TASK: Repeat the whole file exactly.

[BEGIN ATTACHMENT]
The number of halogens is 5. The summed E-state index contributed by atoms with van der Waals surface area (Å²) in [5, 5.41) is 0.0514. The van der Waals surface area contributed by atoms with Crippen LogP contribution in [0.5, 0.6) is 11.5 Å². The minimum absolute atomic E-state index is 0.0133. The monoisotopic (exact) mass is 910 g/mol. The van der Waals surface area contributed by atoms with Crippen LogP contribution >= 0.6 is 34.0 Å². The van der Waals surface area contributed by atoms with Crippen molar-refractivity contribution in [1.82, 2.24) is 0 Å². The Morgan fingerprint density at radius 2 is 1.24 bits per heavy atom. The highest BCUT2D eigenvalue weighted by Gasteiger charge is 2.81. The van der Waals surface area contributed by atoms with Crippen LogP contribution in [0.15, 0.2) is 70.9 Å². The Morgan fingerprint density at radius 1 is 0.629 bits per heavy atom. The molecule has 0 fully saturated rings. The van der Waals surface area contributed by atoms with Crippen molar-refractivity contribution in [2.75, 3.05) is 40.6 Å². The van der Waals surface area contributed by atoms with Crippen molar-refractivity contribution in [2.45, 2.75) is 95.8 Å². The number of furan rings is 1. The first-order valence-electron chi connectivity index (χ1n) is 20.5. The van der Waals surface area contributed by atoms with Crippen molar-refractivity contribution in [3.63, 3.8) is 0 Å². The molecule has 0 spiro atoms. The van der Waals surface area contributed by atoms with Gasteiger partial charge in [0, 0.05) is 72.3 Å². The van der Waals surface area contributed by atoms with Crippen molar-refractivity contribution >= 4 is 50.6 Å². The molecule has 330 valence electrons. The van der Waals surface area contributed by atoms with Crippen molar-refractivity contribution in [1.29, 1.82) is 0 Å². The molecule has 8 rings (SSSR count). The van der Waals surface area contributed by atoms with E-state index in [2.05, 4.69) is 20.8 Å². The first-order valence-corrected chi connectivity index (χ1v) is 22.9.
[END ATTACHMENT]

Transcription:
The number of halogens is 5. The summed E-state index contributed by atoms with van der Waals surface area (Å²) in [5, 5.41) is 0.0514. The van der Waals surface area contributed by atoms with Crippen LogP contribution in [0.5, 0.6) is 11.5 Å². The minimum absolute atomic E-state index is 0.0133. The monoisotopic (exact) mass is 910 g/mol. The van der Waals surface area contributed by atoms with Crippen LogP contribution >= 0.6 is 34.0 Å². The van der Waals surface area contributed by atoms with Crippen molar-refractivity contribution in [1.82, 2.24) is 0 Å². The Morgan fingerprint density at radius 2 is 1.24 bits per heavy atom. The highest BCUT2D eigenvalue weighted by Gasteiger charge is 2.81. The van der Waals surface area contributed by atoms with Crippen LogP contribution in [0.15, 0.2) is 70.9 Å². The Morgan fingerprint density at radius 1 is 0.629 bits per heavy atom. The molecule has 0 fully saturated rings. The van der Waals surface area contributed by atoms with Crippen molar-refractivity contribution in [2.75, 3.05) is 40.6 Å². The van der Waals surface area contributed by atoms with Crippen molar-refractivity contribution in [2.45, 2.75) is 95.8 Å². The number of furan rings is 1. The first-order valence-electron chi connectivity index (χ1n) is 20.5. The van der Waals surface area contributed by atoms with Crippen molar-refractivity contribution in [3.63, 3.8) is 0 Å². The molecule has 0 spiro atoms. The van der Waals surface area contributed by atoms with Gasteiger partial charge in [0, 0.05) is 72.3 Å². The van der Waals surface area contributed by atoms with Crippen molar-refractivity contribution >= 4 is 50.6 Å². The molecule has 330 valence electrons. The van der Waals surface area contributed by atoms with Crippen molar-refractivity contribution in [1.29, 1.82) is 0 Å². The molecule has 8 rings (SSSR count). The van der Waals surface area contributed by atoms with E-state index in [2.05, 4.69) is 20.8 Å². The first-order valence-corrected chi connectivity index (χ1v) is 22.9.